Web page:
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NIGHTMARE ALLEY was originally released in 1947, re-released in 1956 and then vanished entirely for almost 50 years, apparently due to some legal struggle. The film is missing from many Film Noir anthologies, for the simple reason that nobody had a chance to see it.
This post may contain spoilers, so if you have not seen the film, it might be a good idea to do so before you continue reading.
The film has gained a legendary status over the years, and rightfully so. Among others, Anton Szandor LaVey, the founder of the Church of Satan and an ex-carny himself, quoted NIGHTMARE ALLEY as his favorite movie. Dr. LaVey was fortunate enough to have seen in the cinema, the rest of us had to wait until it finally came out on DVD in 2005. It is now available on Blu-Ray as well, both in the US from Criterion and for the UK and Europe from SignalOne Entertainment. Both versions use the same 4K restored print, which looks amazing. Both are region blocked, so unless you have a region-free player, your choice is somewhat limited. They contain different extras as well. As of today, both versions are available online for about $20, so if you have ANY interest in Classic Film Noir, this is a wise investment and highly recommended. These will probably not be around forever.
The movie is based on the novel by William Lindsey Grisham with the same name. Much has been said about the quality of the film and what’s in it, so this post focuses on what’s NOT in the movie.
Keep in mind, this came out in 1947, with the Production Code still safely in place, so there were strong limitations to what could and what could not be shown.
The movie does a very good job a depicting the carnival life of the 1940s. This was an A-Production, it cost quite a good deal of money, and it shows. In fact, an entire carnival setting was installed for the filming. At the time, freaks were still an integral part of the traveling carnival world, yet we do not see a single one of them. The geek makes a brief appearance, but he is of course an integral part of the story. Not a single other freak anywhere.
We can only speculate on the reasons, but this film was released only 15 years after Todd Browning’s now legendary FREAKS (1932) that shocked audiences and ended up as commercial failure. It was only two years later that it was picked up by Dwain Esper and sent on a Roadshow circuit.
So I guess the producers did not want to make the same mistake again.
In the book, it is pretty obvious that Stanton Carlisle has sexual relations with all three leading women he encounters. Nothing of that can be seen in the film. In the book, it is pretty obvious that he takes Molly’s virginity after saving her from a prison sentence. Not even a hint of that in the movie, but the carnies force him to marry her in a shotgun wedding, so the viewer is left to his own conclusions.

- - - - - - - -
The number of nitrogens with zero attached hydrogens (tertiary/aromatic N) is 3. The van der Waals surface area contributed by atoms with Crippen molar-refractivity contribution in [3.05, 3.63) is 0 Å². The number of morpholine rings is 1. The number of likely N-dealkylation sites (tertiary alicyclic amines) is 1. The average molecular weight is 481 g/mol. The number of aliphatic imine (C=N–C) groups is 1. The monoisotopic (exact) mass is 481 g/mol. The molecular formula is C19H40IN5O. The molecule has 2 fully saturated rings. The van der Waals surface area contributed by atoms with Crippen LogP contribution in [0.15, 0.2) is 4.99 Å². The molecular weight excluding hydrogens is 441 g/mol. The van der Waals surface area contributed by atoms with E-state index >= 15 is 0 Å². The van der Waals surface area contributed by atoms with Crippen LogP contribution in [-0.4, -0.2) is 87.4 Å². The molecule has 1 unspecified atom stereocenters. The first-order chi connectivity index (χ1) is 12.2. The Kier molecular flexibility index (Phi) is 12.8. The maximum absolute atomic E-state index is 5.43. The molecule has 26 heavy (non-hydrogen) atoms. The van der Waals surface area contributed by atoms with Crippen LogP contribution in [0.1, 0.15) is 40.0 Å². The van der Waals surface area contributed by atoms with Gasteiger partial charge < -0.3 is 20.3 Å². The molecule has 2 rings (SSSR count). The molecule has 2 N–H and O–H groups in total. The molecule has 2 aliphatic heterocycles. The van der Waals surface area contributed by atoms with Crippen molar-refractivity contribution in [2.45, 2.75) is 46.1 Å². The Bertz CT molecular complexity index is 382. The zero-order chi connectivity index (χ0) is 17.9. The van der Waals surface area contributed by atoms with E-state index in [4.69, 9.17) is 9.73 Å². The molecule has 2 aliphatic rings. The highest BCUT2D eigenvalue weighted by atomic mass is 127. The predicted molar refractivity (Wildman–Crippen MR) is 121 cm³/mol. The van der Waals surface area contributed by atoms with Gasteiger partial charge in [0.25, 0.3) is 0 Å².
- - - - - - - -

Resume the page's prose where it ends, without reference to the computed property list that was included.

Also his relationship to Zeena (who’s character is described much more vividly in the book) is limited to one passionate kiss, and there is no indication that anybody beyond that has happened.
Lastly, he openly refuses the (for the time) very outspoken invitation of Dr. Lilith Ritter, his psychiatrist.
In the book, Stanton calls himself a Reverend, and (if I remember correctly) he is even setting up his own church. When Molly accuses him of his immoral behavior in the film, he makes it very clear that he ‘never used the Lord’s name in vain’. Quite obviously, he has no problem with being a charlatan, but he strongly rejects any accusation of blasphemy. Which may of course be part of his act. On the other hand, the US always were and still are a strongly religious country.
While NIGHTMARE ALLEY has all components of a classic Film Noir tale, it does not contain a murder.
In fact, only one person dies in the film, and while Stan clearly (and relentlessly) profits from the demise, the death is indeed accidental.
Both in the book and movie it is obvious that Ezra Grindle suffers from a guilt complex in connection with his long-lost darling. In the movie, the background is never explained. In the book, it is made clear that she had an abortion, which apparently lead to her demise. We can also speculate that Ezra Grindle was both the father of the unborn child and convinced her to have that intervention.
Needless to say, the film is a product of its time, and all these omissions were obviously necessary. The interesting point is: they probably make the movie even better. As Miles Davis put it: ‘The most important notes are the ones you do not play.’
On the other hand, reading the book allows a much deeper understanding of what’s going on. I’m not the only one out there who considers NIGHTMARE ALLEY both a personal favorite, but also ‘The Darkest Hour of Film Noir’. For me, it really does not get grittier than this.
The Movie Posters
I once owned the original release german movie poster, from the original release in 1954. I sold it a long time ago and still feel a bit of ‘seller’s remorse’ over this one. So if anybody out there has one for sale: Please drop me a note!
I still have the original 1947 US Onesheet, which has been on display in my home for at least 15 years:
This one is obviously not for sale, but I certainly wouldn’t mind buying another one. Something else I am looking for would be original german lobby stills for this film, especially scenes that show carnival scenes.
Generally speaking: While I am not much of collector anymore these days, I’m always open to buy original German Film Noir posters from the 1940s and 50s.